directors, officers, or trustees.
26. spends a significant percentage of its
annual budget on programs that pursue its mission. The budget
also provides sufficient resources for effective administration of
the organization, and, if it solicits contributions, for appropriate
fundraising activities.
27. establishs clear, written policies for paying
or reimbursing expenses incurred by anyone conducting
business or traveling on behalf of the organization, including
types of expenses that can be paid for or reimbursed and the
documentation required. policies require
that travel on behalf of the organization is to be undertaken in a
cost-effective manner.
28. neither pays for nor reimburses travel
expenditures for spouses, dependents or others who are
accompanying someone conducting business for the
organization unless they, too, are conducting such business.

29. Solicitation materials and other communications addressed to
donors and the public must clearly identify
and be accurate and truthful.
30. Contributions must be used with the purposes consistent with the
donor’s intent, whether as described in the relevant solicitation
materials or as specifically directed by the donor.
31. must provide donors with specific
acknowledgements of charitable contributions, in accordance
with IRS requirements, as well as information to facilitate the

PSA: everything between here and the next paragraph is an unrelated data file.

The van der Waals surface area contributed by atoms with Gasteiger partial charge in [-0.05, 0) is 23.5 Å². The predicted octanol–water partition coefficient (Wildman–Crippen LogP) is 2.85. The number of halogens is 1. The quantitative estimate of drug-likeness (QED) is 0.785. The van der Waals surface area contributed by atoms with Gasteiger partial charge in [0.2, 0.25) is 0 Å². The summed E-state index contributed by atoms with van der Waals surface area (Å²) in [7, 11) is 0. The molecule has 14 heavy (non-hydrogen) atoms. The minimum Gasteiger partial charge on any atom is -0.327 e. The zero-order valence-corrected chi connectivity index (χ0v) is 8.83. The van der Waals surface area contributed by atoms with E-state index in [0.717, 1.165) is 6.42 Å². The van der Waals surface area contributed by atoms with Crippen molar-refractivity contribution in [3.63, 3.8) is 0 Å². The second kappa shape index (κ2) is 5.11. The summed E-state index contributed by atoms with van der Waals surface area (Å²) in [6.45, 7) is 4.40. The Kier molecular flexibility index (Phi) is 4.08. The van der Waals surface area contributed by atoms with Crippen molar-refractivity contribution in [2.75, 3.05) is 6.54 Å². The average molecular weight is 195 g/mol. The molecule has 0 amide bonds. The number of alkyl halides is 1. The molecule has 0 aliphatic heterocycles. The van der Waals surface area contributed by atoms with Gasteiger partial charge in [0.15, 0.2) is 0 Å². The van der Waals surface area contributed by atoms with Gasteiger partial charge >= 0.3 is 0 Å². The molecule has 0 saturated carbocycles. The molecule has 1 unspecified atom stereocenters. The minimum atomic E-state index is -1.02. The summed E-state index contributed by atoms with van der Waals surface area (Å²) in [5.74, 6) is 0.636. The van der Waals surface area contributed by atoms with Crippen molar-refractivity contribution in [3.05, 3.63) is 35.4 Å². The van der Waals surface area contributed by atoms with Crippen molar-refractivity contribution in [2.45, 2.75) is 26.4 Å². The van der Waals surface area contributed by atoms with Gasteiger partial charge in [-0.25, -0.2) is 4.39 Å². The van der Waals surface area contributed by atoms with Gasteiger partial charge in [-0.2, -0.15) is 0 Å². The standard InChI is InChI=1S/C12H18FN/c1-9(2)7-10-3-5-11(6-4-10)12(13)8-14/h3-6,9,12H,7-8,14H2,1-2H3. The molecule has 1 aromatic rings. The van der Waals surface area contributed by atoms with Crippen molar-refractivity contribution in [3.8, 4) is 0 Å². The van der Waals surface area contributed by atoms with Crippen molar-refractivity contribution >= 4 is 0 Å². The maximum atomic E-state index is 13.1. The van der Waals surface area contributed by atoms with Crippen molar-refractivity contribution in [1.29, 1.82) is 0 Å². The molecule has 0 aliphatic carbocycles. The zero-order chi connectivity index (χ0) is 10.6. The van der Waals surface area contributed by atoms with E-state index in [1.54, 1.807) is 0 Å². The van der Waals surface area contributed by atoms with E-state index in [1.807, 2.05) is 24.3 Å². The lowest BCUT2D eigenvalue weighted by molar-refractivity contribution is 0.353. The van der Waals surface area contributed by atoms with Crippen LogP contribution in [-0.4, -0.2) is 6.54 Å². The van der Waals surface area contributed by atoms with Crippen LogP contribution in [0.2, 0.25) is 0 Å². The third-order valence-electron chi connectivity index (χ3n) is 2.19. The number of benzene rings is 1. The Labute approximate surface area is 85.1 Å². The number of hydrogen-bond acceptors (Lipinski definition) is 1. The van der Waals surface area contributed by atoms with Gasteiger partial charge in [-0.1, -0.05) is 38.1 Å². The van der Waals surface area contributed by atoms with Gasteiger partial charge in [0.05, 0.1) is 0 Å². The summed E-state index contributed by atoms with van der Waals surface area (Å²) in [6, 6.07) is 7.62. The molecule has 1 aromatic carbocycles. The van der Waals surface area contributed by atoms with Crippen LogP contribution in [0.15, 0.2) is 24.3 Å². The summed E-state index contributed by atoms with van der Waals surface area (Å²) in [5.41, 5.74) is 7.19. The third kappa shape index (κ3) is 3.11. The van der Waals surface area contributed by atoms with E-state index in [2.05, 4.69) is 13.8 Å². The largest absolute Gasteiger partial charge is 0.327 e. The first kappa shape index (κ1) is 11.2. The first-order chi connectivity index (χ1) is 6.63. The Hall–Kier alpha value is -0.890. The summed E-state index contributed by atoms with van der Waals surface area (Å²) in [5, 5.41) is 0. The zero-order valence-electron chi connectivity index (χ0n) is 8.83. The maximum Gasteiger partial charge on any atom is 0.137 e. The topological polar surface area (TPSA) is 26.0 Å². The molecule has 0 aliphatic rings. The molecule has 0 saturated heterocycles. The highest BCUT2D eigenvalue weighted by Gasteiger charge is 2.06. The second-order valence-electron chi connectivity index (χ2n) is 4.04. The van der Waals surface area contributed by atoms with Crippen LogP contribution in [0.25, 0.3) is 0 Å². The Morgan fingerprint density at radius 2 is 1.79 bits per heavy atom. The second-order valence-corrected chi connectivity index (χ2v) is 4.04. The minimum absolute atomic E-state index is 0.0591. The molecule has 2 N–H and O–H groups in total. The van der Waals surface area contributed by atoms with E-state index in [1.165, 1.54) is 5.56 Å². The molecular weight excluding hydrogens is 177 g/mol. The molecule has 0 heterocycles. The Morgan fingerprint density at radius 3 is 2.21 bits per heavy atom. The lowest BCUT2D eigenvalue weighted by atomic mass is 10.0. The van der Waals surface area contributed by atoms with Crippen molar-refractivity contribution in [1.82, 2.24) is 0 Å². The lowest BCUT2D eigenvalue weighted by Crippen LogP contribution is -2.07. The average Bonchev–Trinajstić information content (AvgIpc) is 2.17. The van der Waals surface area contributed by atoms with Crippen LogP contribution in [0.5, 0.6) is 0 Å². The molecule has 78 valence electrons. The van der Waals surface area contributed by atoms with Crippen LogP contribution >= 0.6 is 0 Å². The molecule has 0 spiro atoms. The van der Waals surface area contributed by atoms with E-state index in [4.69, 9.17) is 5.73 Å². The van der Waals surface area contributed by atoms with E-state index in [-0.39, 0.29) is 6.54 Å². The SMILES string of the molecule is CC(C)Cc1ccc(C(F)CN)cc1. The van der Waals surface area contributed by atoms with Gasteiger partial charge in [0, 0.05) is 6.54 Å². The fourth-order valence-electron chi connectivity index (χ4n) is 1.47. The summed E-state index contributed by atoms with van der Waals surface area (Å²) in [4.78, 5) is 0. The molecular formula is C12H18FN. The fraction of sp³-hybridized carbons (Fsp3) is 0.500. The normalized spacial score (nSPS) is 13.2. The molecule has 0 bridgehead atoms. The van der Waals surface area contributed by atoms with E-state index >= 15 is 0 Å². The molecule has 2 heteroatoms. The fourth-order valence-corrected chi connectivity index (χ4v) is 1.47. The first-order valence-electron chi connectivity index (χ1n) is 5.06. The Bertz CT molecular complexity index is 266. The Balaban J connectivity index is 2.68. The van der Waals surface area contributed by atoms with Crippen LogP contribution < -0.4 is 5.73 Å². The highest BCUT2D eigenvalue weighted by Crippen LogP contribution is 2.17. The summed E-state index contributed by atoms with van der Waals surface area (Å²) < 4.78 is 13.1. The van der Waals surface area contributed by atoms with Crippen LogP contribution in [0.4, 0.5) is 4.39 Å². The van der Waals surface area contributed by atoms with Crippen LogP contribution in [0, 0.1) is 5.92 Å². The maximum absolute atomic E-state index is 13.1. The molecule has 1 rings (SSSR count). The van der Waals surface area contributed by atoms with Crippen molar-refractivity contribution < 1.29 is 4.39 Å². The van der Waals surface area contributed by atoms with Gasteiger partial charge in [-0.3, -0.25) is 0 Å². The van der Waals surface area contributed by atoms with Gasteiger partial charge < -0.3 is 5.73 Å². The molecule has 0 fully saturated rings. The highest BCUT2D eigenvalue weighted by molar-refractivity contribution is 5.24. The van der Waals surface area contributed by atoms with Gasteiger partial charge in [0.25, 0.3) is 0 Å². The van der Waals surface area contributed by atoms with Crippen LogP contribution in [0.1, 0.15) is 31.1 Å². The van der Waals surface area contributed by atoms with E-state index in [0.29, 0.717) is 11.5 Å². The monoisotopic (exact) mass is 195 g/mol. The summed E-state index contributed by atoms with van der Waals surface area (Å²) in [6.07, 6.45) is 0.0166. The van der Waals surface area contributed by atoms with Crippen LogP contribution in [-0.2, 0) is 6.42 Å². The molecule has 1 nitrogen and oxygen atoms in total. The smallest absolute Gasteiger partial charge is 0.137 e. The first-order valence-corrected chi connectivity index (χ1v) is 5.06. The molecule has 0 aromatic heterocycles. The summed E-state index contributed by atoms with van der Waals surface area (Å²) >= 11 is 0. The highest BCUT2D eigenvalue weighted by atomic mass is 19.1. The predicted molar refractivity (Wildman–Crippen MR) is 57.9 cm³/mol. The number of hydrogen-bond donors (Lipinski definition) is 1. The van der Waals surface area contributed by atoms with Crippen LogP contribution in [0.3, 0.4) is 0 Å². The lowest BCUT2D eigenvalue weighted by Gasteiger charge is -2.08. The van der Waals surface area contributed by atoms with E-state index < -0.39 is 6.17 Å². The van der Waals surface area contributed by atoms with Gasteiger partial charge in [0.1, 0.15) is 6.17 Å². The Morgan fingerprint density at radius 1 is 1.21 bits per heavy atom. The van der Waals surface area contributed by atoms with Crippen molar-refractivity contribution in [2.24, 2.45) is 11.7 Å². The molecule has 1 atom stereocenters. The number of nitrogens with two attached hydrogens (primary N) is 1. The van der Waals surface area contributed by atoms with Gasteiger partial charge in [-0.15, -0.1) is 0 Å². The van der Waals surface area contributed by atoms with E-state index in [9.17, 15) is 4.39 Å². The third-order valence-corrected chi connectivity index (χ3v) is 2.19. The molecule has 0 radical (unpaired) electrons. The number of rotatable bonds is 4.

donors’ compliance with tax law requirements.
32. adopts clear policies, based on its specific
exempt purpose, to determine whether accepting a gift would
compromise its ethics, financial circumstances, program focus or
other interests.
33. provides appropriate training and
supervision of the people soliciting funds on its behalf to ensure
that they understand their responsibilities and applicable federal,
state and local laws, and do not employ techniques that are
coercive, intimidating, or intended to harass potential donors.
34. does not compensate internal or external
fundraisers based on a commission or a percentage of the
amount raised.
35. respects the privacy of individual donors
and, except where disclosure is required by law, would not sell or
otherwise make available the names and contact information of
its donors without providing them an opportunity at least once a
year to opt out of the use of their names. AGENDA


Call to order: 11:00 a.m. ONLINE CHAT
MISSION STATEMENT: End poverty with literacy.
Approval Of Minutes: Motion by Asaram, seconded by Florencio
President: R. Eric Butler
Vice President: Florencio Bermudez
Treasurer: Sally Ortiz
Secretary: Asaram Campbell
Director: Valerie Cabinatan
PURPOSE: Open discussion, approval and adoption of updated
Official Record of Past Activities, Resolutions and History, updated ByLaws and

financial statements compilation.
Motion to adopt by Valerie, seconded by Sally. Passed unanimously.
Announcements: None
Next Meeting: 02/09/2014
Adjournment: 12:00 p.m.